Coronavirus Immune: 4 HR Priorities to Protect Workplace

Coronavirus is halting businesses and scaring people. HR leaders have a big role to play in maintaining business stability amid this din. Here’s what HR leaders can do to protect their workplace.

A knee-jerk reaction isn’t enough.

You can either be reactionary or precautionary in your approach.

You can wait until the virus arrives in communities where you operate, or you can say I know better than to wait for the pandemic to reach my doorsteps and put on your HR white coat.

While it would be counterintuitive not to do anything, few know what to do. How are leading human resource professionals and organizations responding to the novel coronavirus? A quick primer.

👉 Challenge before HR leaders

The global Covid-19 contagion has affected lives and disrupted businesses around the globe. And, the worst is yet to come, notes Harvard Business Review.

As the pandemic disrupts global supply chains, human resource professionals need to prepare their workplaces to get through this phase and maintain business continuity.

🔗HR daily updates showcase many companies in China, Europe, and the US have planned their operations to better react to the impact of Coronavirus. What can you learn from them?

👉Coronavirus preparedness: 4 steps to readying your workplace

The 🔗costs of Novel Coronavirus, ever since it spread in January 2020 in Wuhan, China, have been enormous. Prevention is as important as finding a cure (territory of experts). Taking these steps can aid both your employees and organization against the Covid-19 outbreak.

  1. Information to keep misinformation

Misinformation and 🔗 scaremongering are the worst methods to deal with a crisis.

Being the guardians of human resources in your organization, the most important test for HR leaders is to keep hold of the perspective and watch against overreaction.

A San Francisco based cryptocurrency company, Coinbase, has ‘open-sourced’ its 🔗response plan to coronavirus. As a result, employees are more informed, confident and calm, as they undertake the precautions suggested by the company.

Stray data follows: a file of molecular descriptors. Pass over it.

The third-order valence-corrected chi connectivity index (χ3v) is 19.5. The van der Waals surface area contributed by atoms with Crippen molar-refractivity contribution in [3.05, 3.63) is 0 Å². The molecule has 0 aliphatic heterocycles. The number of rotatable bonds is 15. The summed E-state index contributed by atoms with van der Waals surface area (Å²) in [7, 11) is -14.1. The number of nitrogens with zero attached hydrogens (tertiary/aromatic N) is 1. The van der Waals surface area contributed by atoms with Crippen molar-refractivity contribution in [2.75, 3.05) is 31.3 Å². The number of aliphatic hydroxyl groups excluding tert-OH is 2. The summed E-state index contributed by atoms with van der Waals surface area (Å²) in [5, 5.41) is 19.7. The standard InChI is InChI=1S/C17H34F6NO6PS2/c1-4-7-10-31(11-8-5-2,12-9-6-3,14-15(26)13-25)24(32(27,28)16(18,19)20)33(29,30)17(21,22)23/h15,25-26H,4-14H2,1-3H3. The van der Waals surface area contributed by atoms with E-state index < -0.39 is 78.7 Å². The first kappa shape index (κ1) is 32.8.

World Health Organization (WHO), Center for Disease Control and Prevention (CDC), Occupational Safety and Health Administration, and the European Centre for Disease Prevention and Control (ECDC), are some websites human resource managers can source authentic information from.

Experts and 🔗HR news platforms have warned that failure to deal with the fear and misinformation surrounding novel coronavirus could even potentially land companies in legal jeopardy.

In comparison to seasonal flu, WEF says, COVID-19 seems to be less easily transmitted but it can cause serious illness (especially for already vulnerable people). Standard WHO recommendations suggest:

👉 Don’t touch your eyes, nose, and mouth.
👉 Cover mouth and nose when coughing and sneezing. (Use a tissue and throw it in a lidded dustbin. In case that’s not an option, cough in the crook of your arm, instead of hands.)
👉 Thoroughly cook meat and eggs.
👉 Wash and sanitize hands regularly.

2. Hands-off Meetings

Explore the power of remote working and hands-off approach. Especially applicable for areas at high-risk.

  • Avoiding community meetings and gatherings can highly-help limit the chances of transmission. You can introduce teleworking. A recent webinar poll shows about 91% of HR leaders in the APAC region have put in motion 🔗 ‘work from home’ policy. To successfully enforce this, companies need to identify their three types of workers:
    👉 It’s not possible for assembly line workers to work remotely. For such cases, 🔗 HR professionals must put in place health safety, divide works in shifts, as well as offering psychological support.
    👉 Those in sales and such functions can work remotely, but it may not be as smooth as working in an office. For these workers, constant guidance, support, and communication from managers can help, as all of them work from a distance.
    👉 The easiest to move to a remote working structure are knowledge workers. So long you have enforced a system in place, with team trust and managers’ vigilance, the business can continue without any compromise.

• If in office, promote elbow bumping instead of a 🔗 hand-shake for greeting. Also, carry out the after-office sanitization process on a regular basis.

3. Cut off Business Travel

Limit travel from absolutely necessary to nil. If undertaking any traveling, employees should be briefed by a qualified health professional. In ideal cases, ensure employees are not traveling to high-risk COVID-19 locations. Consider issuing small alcohol-based bottles to employees to facilitate regular hand washing.

4. Unfailing employee support

Finally, to close the loop, putting in place employee support where employees can call or contact online or personally meet (if possible) in case of doubts or worries, can highly help. This will make it a two-way street where 🔗HR leaders and professionals also stay informed about any unprecedented situation.
Be prepared with an action plan of what to do if someone becomes ill and suspects catching COVID-19. From isolating the person to contacting health authorities, lay it all out for you.

Fears about coronavirus are understandable. Being aware and prepared is the key to mitigate the risks and protect the business from floundering.

HR Director | Certified HR Professional | Successful Business Operator | Talent Identification and Development

HR Director | Certified HR Professional | Successful Business Operator | Talent Identification and Development